For those of you who don't speak British Commonwealth idiomatic English, a crocodile can also mean a line of school children. The relevance of this term to the real topic of this Yarn will become clear later. (If you are one of those who read the last chapter first, skip to the video at the very end of the Yarn.) The real topic of this yarn is "Do sheep work?" More specifically, do my sheep consciously choose to cooperate in the work of the farm?
We've had 3 ½ inches of rain in May (hooray!) and the property is looking better than it has in months. Admittedly, it looks better from a distance than at worm's-eye level, where there is too much bare ground showing. However, the lovely spring green look is most welcome, along with the beginnings of run-off.
Continuing my jazz and shepherding analogy (new subscribers click here for the previous Yarn), there’s a wonderfully apt line from “Birth of the Blues” (1941), set at the turn of the century. A ridiculously young Mary Martin is quizzing Rochester about how to sing the new jazz and blues. Rochester says, “Well, it’s like this. You listen for a note, and when you find it…you don’t play it. Instead, you listen some more, until you find another note…but you don’t play that note, either. Eventually, you find the right note to fit into the music.”
I used to think design was an endpoint: a place you could hold clearly in your mind, once you had it figured out. The easy part of the job. The hard work was then finding your way to whatever it was you had designed. Farming and knitting have, between them, blown that concept clear out of the water.
In his 1943 classic “The Little Prince” Antoine de Saint-Exupery wrote (more poetically in French, mind you): "The flowers have been growing thorns for millions of years. For millions of years the sheep have been eating them just the same. And is it not a matter of consequence to try to understand why the flowers go to so much trouble to grow thorns which are never of any use to them?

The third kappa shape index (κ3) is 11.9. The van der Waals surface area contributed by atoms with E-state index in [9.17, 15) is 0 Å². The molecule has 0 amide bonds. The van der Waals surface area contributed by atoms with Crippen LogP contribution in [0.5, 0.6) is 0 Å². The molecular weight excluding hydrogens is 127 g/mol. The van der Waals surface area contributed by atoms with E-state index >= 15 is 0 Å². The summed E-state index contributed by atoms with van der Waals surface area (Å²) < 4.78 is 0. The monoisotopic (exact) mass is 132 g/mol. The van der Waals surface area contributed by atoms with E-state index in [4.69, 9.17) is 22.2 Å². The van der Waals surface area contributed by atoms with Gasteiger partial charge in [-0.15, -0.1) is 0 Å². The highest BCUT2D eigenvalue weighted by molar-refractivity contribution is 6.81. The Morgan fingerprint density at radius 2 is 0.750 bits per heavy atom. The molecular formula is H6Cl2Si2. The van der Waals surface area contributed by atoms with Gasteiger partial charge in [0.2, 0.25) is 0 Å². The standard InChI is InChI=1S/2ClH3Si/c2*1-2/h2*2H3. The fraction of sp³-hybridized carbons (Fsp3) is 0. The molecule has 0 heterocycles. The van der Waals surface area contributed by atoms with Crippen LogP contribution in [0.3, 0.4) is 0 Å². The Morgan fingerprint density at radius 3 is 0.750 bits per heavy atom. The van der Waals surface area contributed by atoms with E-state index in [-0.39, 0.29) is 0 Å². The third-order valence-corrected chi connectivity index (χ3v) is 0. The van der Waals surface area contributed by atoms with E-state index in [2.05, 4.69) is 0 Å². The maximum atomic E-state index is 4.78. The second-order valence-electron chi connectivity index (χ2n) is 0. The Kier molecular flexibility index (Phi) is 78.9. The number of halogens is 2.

Had I any idea of the pivotal role she would play in my life, I would have given my lead ewe a better name. Boadicea, for instance. Or maybe Elizabeth. Or even Frances Darlene after my difficult and undeniably contrary mother. But at the time I saved her from the usual fate of 5 year-olds on most sheep properties, I only knew that she was a pretty good leader, at least at times. So she became simply “Old Leader”.
This is not a "proper" Yarn, just a quick note to let you know that ABC Landline is running a segment on my farm and White Gum Wool yarn this coming Sunday, November 24th. The program starts at 12 noon, EDT. It can also be accessed for the following couple of weeks through http://abc.net.au/iview if you go to All Programs, then ABC1 and look for Landline.
In other news, Rangelands Journal in the US has recently published a paper by Fred Provenza and others (including me) entitled Complex Creative Systems. While formally technical, it is an easy read, and gives a good overview of what the nutritional wisdom concept is all about, and how people like me are putting it into practice. Here's the pdf file: Complex Creative Systems, which you can also find on the website under Science, Technical Papers.
Just to let you know, Felix, Clara and Sabrina are doing fine, and have been joined by Vicky-Victoria and Georgie-girl. The names, in case you are wondering, just come to me out of the ether. Actually, I got Vicky's name wrong--tried calling her Lizzie, but it just didn't stick.
And the last bit of news is that the new colours in the 8- and 4-ply yarns are here! The boucle won't make it until sometime in December- it still hasn't left NZ.
Oh, and if you've missed earlier Yarns from the Farm, you can find them all on the website--just click on the last menu item on the home page--Yarns from the Farm.